When my kids are first learning something from me, they usually start with imitation. They do it just like I do. But my heart for them is that they learn to innovate and do things in new ways, in their own way. And when it comes to their life of faith, I pray they don’t just learn to imitate me, but that the life of God really takes root in their everyday life: incarnation!
Give those who follow you an example to imitate, but also encourage them to innovate and seek to discover how the life of Christ is incarnated within them in new ways. This means you’ll need to give them freedom to fail as they try new things.
3. Remember the goal of discipleship is “apostleship”
Sometimes I think we can end up with the idea that the point of disciple-making is just to have a bunch of “helpers” around for our ministry.
We end up feeling frustrated when those we’ve developed and trained want flexibility to invest in new projects, and other people they are training and discipling.
But the goal of discipleship is that eventually people will be sent out to bring others into the life of God, which means they will make more disciples, which sometimes means they won’t be a direct part of your ministry any more.
Jesus trained and developed his disciples for three years, but the goal was always to send them, to make them into apostles (which just means “sent ones”).
Sending and releasing those we train and develop ought to be the end-game of our discipleship process. They won’t necessarily leave our ministries, per se, but we should be encouraging them to follow Jesus wherever he seems to be leading them.
If we can can rejoice and bless and send those who are going out from us, we are truly making disciples. If we constantly feel frustrated about letting go of our “best people,” we’re not really making disciples, we may just be seeking to amplify ourselves.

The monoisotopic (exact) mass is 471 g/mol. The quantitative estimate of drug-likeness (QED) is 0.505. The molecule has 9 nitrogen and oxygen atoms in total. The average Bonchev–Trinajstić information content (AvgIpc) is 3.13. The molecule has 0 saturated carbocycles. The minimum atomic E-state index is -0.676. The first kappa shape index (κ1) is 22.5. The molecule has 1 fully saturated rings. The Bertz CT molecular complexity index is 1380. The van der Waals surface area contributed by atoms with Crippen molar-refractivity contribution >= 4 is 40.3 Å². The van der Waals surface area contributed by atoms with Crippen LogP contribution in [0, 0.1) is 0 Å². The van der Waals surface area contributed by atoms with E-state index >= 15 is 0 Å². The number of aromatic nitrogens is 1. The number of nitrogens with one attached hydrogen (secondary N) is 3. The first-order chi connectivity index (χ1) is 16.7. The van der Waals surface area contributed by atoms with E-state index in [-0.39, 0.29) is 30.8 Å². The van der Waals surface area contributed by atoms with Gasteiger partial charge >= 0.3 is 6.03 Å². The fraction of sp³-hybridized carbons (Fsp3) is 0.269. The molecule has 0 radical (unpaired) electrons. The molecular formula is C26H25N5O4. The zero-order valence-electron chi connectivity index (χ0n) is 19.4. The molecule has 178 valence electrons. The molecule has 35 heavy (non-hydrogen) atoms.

I want to see generations
I heard an interview with Seth Godin where he talked about how he measures success, and his answer struck me as very discipleship-oriented.
People offer me jobs all the time, and if my goal was to make an income, of course I would take the jobs. But my goal isn’t to make an income. My goal is to make a difference. Success for me is watching people I’ve taught teach others. I want to see generations happen as quickly as possible.
As we think about what “success” looks like in our discipleship efforts, I pray our answer is the same as Seth’s!
As we seek to make disciples of Jesus, let’s avoid the shortcut of “replication” and instead honor people by laying down our lives to see them develop as unique and beloved new creations in Christ who can produce and develop more disciples of Jesus!
Lis Kjær Sørensen says
Imitation means to follow after and there is a huge difference in following and cloning or reproducing
Ben Sternke says
Andee Marks says
What really struck me as I read this is that, in the process of discipling that you advocate here, the discipler is also invited to be discipled! As we value the unique perspectives of those we lead, we may find opportunities for our own growth and development…”as iron sharpens iron” mindset. Discipleship is a life-long adventure!
Ben Sternke says
Yes, absolutely, Andee! The discipling relationship needs a certain “mutuality” to it (even if one party is clearly the “disciple-maker”), and openly growing in our own discipleship sets an embodied example of the posture of a disciple: constantly, humbly growing through all circumstances. We never “arrive” and we can’t disciple from the posture of being “experts.”